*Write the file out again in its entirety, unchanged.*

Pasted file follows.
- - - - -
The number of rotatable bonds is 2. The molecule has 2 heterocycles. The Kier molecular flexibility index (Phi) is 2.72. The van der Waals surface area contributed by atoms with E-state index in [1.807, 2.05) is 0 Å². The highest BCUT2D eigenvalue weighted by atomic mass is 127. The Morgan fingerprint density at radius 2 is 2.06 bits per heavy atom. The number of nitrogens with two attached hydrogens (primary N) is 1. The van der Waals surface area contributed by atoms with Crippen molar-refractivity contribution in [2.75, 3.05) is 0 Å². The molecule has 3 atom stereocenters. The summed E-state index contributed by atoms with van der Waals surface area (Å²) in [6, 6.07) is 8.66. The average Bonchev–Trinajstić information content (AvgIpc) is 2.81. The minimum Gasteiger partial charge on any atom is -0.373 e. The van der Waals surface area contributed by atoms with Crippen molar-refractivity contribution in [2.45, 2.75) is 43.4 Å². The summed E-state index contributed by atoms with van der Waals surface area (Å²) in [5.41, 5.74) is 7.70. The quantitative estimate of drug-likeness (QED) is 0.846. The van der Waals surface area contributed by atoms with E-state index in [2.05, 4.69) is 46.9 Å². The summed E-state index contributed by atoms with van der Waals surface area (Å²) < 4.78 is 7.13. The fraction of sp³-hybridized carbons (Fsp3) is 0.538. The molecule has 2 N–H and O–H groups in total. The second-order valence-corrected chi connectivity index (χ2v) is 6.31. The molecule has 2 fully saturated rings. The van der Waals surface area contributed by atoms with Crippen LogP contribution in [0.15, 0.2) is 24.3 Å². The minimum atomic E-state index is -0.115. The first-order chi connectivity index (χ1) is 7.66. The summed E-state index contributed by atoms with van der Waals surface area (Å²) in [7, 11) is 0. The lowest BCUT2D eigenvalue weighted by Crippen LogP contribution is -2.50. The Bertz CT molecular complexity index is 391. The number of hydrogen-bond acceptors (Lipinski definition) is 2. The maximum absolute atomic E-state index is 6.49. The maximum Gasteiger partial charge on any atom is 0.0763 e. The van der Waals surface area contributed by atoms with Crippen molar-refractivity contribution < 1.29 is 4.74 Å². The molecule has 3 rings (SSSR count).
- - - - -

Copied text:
The number of rotatable bonds is 2. The molecule has 2 heterocycles. The Kier molecular flexibility index (Phi) is 2.72. The van der Waals surface area contributed by atoms with E-state index in [1.807, 2.05) is 0 Å². The highest BCUT2D eigenvalue weighted by atomic mass is 127. The Morgan fingerprint density at radius 2 is 2.06 bits per heavy atom. The number of nitrogens with two attached hydrogens (primary N) is 1. The van der Waals surface area contributed by atoms with Crippen molar-refractivity contribution in [2.75, 3.05) is 0 Å². The molecule has 3 atom stereocenters. The summed E-state index contributed by atoms with van der Waals surface area (Å²) in [6, 6.07) is 8.66. The average Bonchev–Trinajstić information content (AvgIpc) is 2.81. The minimum Gasteiger partial charge on any atom is -0.373 e. The van der Waals surface area contributed by atoms with Crippen molar-refractivity contribution in [2.45, 2.75) is 43.4 Å². The summed E-state index contributed by atoms with van der Waals surface area (Å²) in [5.41, 5.74) is 7.70. The quantitative estimate of drug-likeness (QED) is 0.846. The van der Waals surface area contributed by atoms with E-state index in [2.05, 4.69) is 46.9 Å². The summed E-state index contributed by atoms with van der Waals surface area (Å²) < 4.78 is 7.13. The fraction of sp³-hybridized carbons (Fsp3) is 0.538. The molecule has 2 N–H and O–H groups in total. The second-order valence-corrected chi connectivity index (χ2v) is 6.31. The molecule has 2 fully saturated rings. The van der Waals surface area contributed by atoms with Crippen LogP contribution in [0.15, 0.2) is 24.3 Å². The minimum atomic E-state index is -0.115. The first-order chi connectivity index (χ1) is 7.66. The summed E-state index contributed by atoms with van der Waals surface area (Å²) in [7, 11) is 0. The lowest BCUT2D eigenvalue weighted by Crippen LogP contribution is -2.50. The Bertz CT molecular complexity index is 391. The number of hydrogen-bond acceptors (Lipinski definition) is 2. The maximum absolute atomic E-state index is 6.49. The maximum Gasteiger partial charge on any atom is 0.0763 e. The van der Waals surface area contributed by atoms with Crippen molar-refractivity contribution < 1.29 is 4.74 Å². The molecule has 3 rings (SSSR count).